Video games are a ubiquitous form of entertainment in today’s children and youth, and while fun and exciting, video games have a dark side that parents, teachers and clinicians can no longer afford to ignore. The recent rise in mass killings by gun, knife and moving vehicles, has wrongly focused on gangs and gun control as a primary intervention. Society would be wise to shift attention toward understanding the underlying components of a mass killer. While there are likely multiple factors contributing to the origins of mass killers, we do know that all shooters are gamers, and that gangs use video games to practice the art of shooting. Immersion in a virtual reality of violence has profound impact on developing brains, highlighting the urgency in looking at what type and how much violent media our children are exposed to, and at what age. Regarding brain and body development, what children do determines who they become. Children who excessively engage in mindless, fast paced, violent media content, will have a much different brain and body than a child who plays outside in nature. The new generation video games contain substantial amounts of increasingly realistic representations of physical and sexualized violence. The mature nature of such games is not suitable for children under the age of eighteen, yet many children I work with are playing violent, mature content as young as age 3. Managing video game use by children is not easy, but well worth considering with reference to the negative ramifications of gaming overuse on child health and wellness. Three parameters are important to consider in video game management: duration, content, and age of first exposure. Children who start gaming later in childhood, and who follow expert guidelines for game duration and content (see below), will demonstrate less negative effects. Whereas children who play fast paced, violent video games for long periods, and who start gaming as a young child, will exhibit a greater number of below noted negative effects. It is advised that children who experience 3 or more of the following escalating conditions should work with their parents, physician and/or therapist to reduce video game duration, change to non-violent content, and quit violent gaming altogether if < 12 years of age. This is a hard step for most parents to take, and an even harder step for parents with children exhibiting adverse effects of video games. Parents cannot continue to look away from these potential or real problems in their children. What we resists, persists; what we look at, disappears.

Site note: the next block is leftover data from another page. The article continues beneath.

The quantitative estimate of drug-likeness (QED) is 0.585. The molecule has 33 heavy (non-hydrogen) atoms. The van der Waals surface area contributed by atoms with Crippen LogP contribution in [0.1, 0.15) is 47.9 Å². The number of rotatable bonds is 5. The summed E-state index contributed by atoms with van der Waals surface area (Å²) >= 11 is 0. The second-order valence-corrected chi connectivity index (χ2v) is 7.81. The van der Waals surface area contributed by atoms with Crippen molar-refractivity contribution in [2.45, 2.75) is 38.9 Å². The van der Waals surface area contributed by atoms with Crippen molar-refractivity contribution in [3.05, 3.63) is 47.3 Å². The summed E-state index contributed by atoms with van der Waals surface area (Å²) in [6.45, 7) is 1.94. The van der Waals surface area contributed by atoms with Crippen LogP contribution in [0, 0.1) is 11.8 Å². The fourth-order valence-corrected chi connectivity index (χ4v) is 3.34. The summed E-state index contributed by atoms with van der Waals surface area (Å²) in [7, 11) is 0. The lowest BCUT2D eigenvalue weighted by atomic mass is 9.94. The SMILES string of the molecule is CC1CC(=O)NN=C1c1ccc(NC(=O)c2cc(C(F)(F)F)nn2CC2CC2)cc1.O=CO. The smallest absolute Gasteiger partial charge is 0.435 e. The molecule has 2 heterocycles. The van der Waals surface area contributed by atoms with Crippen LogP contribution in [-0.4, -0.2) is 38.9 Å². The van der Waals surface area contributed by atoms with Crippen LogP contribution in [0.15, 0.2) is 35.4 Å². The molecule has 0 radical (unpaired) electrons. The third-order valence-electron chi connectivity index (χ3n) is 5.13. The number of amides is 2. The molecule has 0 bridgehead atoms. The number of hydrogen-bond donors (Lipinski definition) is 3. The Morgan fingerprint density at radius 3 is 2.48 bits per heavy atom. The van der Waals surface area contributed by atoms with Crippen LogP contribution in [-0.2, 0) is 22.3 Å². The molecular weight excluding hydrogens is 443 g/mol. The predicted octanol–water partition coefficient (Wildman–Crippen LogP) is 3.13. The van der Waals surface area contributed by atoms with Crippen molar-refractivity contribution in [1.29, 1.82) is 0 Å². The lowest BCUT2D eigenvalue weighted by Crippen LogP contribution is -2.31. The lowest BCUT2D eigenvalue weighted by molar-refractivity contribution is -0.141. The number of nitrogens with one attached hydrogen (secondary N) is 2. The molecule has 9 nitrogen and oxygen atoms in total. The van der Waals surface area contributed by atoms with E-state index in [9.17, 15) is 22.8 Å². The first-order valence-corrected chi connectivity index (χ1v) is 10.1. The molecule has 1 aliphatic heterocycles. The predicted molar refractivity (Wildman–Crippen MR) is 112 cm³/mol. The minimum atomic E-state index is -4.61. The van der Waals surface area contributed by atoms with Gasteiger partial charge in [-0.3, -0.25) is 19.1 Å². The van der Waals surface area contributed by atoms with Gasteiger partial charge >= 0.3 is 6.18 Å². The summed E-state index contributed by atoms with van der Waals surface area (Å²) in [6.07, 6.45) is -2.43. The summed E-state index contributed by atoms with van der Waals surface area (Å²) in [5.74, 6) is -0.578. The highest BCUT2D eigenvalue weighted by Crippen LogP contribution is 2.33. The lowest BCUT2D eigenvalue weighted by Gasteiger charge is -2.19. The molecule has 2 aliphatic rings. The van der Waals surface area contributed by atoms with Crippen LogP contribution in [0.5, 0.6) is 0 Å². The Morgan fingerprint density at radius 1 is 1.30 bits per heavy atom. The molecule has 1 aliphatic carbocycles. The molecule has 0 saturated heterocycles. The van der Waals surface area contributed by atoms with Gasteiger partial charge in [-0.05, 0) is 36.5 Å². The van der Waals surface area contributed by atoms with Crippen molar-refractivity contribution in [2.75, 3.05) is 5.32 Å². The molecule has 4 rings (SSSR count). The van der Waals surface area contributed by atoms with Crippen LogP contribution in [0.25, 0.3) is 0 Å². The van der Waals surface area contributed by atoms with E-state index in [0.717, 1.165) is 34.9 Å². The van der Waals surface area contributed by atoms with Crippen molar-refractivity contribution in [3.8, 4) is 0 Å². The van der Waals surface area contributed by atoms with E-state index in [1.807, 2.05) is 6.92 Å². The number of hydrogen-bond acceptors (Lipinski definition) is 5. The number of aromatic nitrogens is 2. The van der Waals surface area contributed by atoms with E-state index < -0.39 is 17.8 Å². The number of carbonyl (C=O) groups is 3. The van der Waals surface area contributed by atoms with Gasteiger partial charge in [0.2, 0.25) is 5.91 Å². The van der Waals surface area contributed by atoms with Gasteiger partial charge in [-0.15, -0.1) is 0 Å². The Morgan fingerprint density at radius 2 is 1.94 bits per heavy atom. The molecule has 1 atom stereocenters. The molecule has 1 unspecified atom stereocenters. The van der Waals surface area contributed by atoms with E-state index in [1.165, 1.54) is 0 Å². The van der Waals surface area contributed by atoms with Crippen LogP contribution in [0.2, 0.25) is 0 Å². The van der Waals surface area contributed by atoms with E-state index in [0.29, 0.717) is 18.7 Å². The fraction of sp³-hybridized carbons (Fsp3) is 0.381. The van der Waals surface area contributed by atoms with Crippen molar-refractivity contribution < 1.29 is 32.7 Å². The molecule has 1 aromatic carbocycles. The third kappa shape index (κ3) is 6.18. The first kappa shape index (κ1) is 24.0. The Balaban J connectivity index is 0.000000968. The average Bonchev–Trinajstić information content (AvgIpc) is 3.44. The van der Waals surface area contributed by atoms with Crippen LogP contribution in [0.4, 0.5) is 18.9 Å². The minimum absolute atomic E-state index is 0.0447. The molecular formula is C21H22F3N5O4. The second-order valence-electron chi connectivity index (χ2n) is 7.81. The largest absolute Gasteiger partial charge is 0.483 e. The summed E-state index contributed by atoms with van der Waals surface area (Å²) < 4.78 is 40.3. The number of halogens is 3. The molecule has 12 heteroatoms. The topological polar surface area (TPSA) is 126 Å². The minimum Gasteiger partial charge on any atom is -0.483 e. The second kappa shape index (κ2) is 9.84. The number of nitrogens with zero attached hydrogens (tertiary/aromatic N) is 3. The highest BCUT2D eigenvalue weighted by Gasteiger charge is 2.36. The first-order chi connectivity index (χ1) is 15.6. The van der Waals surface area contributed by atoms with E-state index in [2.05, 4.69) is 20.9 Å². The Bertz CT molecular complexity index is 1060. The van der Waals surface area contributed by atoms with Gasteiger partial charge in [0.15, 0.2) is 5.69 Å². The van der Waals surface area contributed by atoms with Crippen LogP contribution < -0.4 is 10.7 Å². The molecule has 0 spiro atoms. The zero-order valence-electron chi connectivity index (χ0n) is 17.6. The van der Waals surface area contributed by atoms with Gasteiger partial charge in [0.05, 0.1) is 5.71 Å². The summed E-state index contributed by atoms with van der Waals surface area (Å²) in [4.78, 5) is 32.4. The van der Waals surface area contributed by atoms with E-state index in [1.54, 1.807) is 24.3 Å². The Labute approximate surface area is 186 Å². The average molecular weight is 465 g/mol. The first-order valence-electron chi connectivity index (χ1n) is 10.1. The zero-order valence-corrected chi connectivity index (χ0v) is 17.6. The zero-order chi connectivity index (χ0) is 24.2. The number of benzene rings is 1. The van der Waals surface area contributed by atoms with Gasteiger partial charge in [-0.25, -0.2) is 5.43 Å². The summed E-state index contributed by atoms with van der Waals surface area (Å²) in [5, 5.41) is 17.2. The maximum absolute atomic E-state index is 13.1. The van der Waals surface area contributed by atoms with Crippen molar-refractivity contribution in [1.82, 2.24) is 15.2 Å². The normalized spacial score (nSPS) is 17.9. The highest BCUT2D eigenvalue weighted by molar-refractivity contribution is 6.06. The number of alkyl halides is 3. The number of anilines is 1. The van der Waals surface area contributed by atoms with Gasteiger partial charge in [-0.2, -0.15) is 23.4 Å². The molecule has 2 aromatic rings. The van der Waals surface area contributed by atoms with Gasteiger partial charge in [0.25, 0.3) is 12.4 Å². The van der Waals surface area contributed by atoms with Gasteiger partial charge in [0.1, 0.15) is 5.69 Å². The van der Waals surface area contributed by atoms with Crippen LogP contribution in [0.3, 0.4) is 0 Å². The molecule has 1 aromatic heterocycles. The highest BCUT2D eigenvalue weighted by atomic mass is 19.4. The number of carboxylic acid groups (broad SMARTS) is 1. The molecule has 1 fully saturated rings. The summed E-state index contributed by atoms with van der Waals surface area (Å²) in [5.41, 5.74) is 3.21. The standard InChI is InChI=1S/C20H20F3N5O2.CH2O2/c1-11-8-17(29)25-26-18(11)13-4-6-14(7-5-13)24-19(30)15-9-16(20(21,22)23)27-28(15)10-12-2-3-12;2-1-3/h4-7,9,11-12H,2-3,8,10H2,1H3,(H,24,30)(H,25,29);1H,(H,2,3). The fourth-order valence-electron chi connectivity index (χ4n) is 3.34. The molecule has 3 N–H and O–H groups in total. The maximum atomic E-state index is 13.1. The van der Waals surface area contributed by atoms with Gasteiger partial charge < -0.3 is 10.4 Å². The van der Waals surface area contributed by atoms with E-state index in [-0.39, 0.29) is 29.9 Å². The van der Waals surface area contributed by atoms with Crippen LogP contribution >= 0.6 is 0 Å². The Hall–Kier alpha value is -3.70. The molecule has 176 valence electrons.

When children are gaming their bodies are sedentary and their hearts and brains overstimulated, causing significant physical harm. Developing bodies crave movement, yet video games entrance and hypnotize the brain into telling the body to sit still, often for very long periods. Psychiatrist Dr. Victoria Dunckley author of “Reset your child’s brain” reports that when children play video games, their sympathetic nervous system responds with a hyperarousal state of “flight or fight” characterized by adrenalin release from adrenal glands and dopamine production in the brain. We know that sustained high blood pressure and increased heart rate from prolonged gaming, increases risk for heart attack and stroke in later years. A child who plays video games who is also taking stimulant medication for adhd, or a gaming child who is physically unfit, increases their risk for eventual heart attack and stroke. In over 30 years as a pediatric occupational therapist, I have observed rapid escalation in prescription of stimulant medications to incredibly unfit children who refuse to participate in PE or outdoor activities. Causal factors for video game induced hyperarousal are fast paced and violent content, bright lights, rewards, multitasking, and interactivity. Long term high adrenalin stress states can result in chronic adrenal fatigue, implicated in a number of physical illnesses including cancer and autoimmune disorders.